Posts Tagged ‘Artificial intelligence’

To Counter Domestic Extremism, Human Rights First Launches Pyrra

December 26, 2021

New enterprise uses machine learning to detect extremism across online platforms

On 7 December 2021, Human Rights First announced a new enterprise, originally conceived in its Innovation Lab as Extremist Explorer, that will help to track online extremism as the threats of domestic terrorism continue to grow.

Human Rights First originally developed Extremist Explorer to monitor and challenge violent domestic actors who threaten all our human rights. To generate the level of investment needed to quickly scale up this tool, the organization launched it as a venture-backed enterprise called Pyrra Technologies.

“There is an extremist epidemic online that leads to radical violence,” said Human Rights First CEO Michael Breen. “In the 21st century, the misuse of technology by extremists is one of the greatest threats to human rights. We set up our Innovation Lab to discover, develop, and deploy new technology to both protect and promote human rights.  Pyrra is the first tool the lab has launched.”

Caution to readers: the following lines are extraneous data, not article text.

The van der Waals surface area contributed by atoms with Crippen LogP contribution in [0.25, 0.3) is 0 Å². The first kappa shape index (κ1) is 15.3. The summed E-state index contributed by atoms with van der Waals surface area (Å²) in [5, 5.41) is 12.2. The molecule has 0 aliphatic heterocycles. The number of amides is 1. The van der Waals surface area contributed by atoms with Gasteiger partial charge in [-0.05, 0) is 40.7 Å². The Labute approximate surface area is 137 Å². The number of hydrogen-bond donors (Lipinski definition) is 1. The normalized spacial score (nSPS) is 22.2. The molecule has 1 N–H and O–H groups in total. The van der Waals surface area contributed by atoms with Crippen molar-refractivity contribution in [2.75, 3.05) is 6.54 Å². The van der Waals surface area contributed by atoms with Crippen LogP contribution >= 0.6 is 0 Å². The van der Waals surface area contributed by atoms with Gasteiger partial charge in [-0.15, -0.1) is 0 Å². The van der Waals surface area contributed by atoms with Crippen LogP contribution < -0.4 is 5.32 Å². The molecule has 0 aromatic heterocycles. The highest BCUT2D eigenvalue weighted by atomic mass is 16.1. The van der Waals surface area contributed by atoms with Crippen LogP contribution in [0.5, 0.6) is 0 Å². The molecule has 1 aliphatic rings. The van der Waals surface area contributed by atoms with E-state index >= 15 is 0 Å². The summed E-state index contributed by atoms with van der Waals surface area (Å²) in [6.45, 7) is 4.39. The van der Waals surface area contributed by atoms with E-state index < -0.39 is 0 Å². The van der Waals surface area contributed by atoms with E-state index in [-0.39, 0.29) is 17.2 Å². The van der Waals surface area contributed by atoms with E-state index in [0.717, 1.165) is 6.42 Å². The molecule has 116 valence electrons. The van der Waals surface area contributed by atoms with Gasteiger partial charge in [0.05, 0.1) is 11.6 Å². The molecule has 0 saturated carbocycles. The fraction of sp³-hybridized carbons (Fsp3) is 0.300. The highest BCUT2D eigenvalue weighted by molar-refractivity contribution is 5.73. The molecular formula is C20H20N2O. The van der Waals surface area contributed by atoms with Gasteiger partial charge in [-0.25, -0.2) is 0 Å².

Pyrra’s custom AI sweeps sites to detect potentially dangerous content, extremist language, violent threats, and harmful disinformation across social media sites, chatrooms, and forums.

 “We’re in the early innings of threats and disinformation emerging from a proliferating number of smaller social media platforms with neither the resources nor the will to remove violative content,Welton Chang, founding CEO of Pyrra and former CTO at Human Rights First, said at the launch announcement.  “Pyrra takes the machine learning suite we started building at Human Rights First, greatly expands on its capabilities and combines it with a sophisticated user interface and workflow to make the work of detecting violent threats and hate speech more efficient and effective.”